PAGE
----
The Interview

Good preparation and planning will make the difference between a good interview and an excellent interview. Here are some pointers which we hope will help.

1 st step

Interview Preparation

The more you prepare before your interview the more in control you will be of the situation and the less likely you will be to let your nerves overtake you.

Typically you should expect at least 2 interviews in the recruitment process, however this may also vary and we have known of applicants who have had to undergo several stages and other applicants to have had just one interview before being given a job offer.

Usually the first interview is an overall assessment of skills, motivations and ability and can be combined with competency assessments and face to face meeting. (Take a look at our blog articles on different style of interview for more information.)

This can then be followed up by a second stage process where fewer and sometimes one shortlisted applicant is chosen to meet individuals in the team.

The initial first interview could take place in varying formats. It could be a face to face meeting, a telephone or SKYPE interview. The format may differ, however the objectives are usually very similar: to decide who should be invited back for a second stage, perhaps more in depth selection process.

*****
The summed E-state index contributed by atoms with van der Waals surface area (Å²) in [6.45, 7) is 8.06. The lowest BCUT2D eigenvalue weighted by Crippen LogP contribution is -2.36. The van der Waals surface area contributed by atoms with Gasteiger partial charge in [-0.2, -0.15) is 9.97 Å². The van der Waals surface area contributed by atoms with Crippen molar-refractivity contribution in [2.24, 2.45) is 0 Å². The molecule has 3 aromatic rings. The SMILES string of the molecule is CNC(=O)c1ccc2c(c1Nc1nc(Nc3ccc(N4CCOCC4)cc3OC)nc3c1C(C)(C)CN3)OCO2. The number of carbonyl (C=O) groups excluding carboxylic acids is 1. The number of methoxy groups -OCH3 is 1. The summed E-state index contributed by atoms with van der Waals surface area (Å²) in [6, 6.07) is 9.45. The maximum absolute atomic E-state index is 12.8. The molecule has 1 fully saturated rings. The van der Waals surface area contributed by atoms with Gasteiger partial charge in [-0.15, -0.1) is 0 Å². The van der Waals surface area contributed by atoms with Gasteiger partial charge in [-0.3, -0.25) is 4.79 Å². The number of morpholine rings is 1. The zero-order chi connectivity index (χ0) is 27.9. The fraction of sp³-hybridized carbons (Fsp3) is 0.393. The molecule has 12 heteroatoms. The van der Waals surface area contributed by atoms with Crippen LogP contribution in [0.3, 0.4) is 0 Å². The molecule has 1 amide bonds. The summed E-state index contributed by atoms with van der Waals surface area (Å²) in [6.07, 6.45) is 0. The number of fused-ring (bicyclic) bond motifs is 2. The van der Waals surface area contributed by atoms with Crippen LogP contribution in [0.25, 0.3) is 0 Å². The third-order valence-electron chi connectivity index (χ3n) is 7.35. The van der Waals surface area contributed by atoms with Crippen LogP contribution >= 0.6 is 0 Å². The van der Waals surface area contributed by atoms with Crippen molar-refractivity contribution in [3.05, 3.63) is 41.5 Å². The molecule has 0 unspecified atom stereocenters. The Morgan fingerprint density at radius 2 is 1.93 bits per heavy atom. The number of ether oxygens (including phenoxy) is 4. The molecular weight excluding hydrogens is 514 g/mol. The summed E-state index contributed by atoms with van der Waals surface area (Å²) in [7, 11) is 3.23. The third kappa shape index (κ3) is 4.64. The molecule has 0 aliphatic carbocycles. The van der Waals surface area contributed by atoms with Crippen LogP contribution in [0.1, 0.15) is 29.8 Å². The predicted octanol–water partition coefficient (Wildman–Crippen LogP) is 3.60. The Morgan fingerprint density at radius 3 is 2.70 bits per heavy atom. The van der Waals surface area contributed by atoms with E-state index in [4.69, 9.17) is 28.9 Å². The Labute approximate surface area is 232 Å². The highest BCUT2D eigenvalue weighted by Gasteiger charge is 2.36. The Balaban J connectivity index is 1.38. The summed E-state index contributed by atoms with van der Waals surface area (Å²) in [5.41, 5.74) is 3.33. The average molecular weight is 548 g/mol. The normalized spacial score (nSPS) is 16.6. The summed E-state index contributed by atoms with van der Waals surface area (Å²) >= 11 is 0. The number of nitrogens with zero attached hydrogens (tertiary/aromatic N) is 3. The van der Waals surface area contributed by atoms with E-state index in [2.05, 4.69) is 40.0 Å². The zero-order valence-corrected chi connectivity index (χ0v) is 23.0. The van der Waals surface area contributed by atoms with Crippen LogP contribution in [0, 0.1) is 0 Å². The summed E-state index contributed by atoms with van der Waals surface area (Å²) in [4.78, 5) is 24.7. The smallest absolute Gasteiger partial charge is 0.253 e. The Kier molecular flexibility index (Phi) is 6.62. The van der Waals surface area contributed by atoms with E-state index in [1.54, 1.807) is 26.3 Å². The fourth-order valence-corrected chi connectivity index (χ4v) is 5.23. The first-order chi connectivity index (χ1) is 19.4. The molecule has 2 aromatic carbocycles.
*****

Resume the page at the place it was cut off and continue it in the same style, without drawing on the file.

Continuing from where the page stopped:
The second stage is often combined with a presentation for more senior level positions. It is also an opportunity to meet members of the team who were not part of the original process and thrash out any concerns the employer may have about the applicant or assess skills which are needed in the job in hand.

During the whole interview process it is always important to be clear, honest and open and make sure that you are able to communicate your abilities and skills as well as interest in the company in an engaging way.

2 nd step

Preparing before the interview

Our role